What would happen if we decided not to worry about our weight? Would this mean we would overeat and consequently gain weight? Does this mean we would be less healthy?
The definition of dieting is the practise of eating food in a regulated and supervised fashion to decrease, maintain, or increase body weight, or to prevent and treat diseases, such as diabetes. Diets have been around as early as the 1700’s and usually involve some kind of food restriction. But do diets work? The short answer is NO!!!
Australian’s are expected to spend $310 million on industry weight loss counselling services and related low-calorie foods and dietary supplements in 2018-19. Evidence shows that people will lose weight during the period of time they are on the diet but, within 2 years the majority of people have not only re-gained the weight they lost but have gained more weight with the diet-cycle starting again.
Diet culture is everywhere and often it is most prevalent during the holiday season. Food is a huge part of holiday celebrations. It can mean connecting with our own family by making a specific dish, or passing down traditions of our own. Food and family meals are so evocative. The smell of certain dishes. A taste that takes you straight back. Every single recipe has some sort of anecdote attached, an, ‘I remember when…’. If we allow ourselves to be consumed by diet culture, we run the risk of missing out on these meaningful moments around us, and of the pure joy in celebrating with others. We also, of course, may find ourselves with an unhealthy obsession.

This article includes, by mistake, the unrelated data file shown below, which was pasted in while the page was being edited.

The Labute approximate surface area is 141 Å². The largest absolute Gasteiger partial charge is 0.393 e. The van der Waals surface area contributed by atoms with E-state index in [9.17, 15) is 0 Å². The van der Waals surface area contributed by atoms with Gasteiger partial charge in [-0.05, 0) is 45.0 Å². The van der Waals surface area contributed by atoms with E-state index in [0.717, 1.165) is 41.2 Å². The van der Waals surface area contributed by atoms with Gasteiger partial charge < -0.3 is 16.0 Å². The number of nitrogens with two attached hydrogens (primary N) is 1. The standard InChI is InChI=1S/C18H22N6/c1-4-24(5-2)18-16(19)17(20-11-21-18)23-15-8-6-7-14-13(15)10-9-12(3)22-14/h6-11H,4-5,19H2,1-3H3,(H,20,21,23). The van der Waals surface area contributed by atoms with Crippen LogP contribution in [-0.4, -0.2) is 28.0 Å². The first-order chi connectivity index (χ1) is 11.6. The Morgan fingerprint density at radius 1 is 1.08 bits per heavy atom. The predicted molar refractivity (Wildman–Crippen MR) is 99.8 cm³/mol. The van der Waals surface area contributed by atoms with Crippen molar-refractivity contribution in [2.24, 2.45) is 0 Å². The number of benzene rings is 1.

So, what if we take a break away from diet culture and work towards mindfulness and moderation this holiday season? What if we move away from defining our worth according to our body shape, weight or appearance?
Here are some tips to help this holiday season:
Pro Nutrition SA, Kylie McKay, Dietitian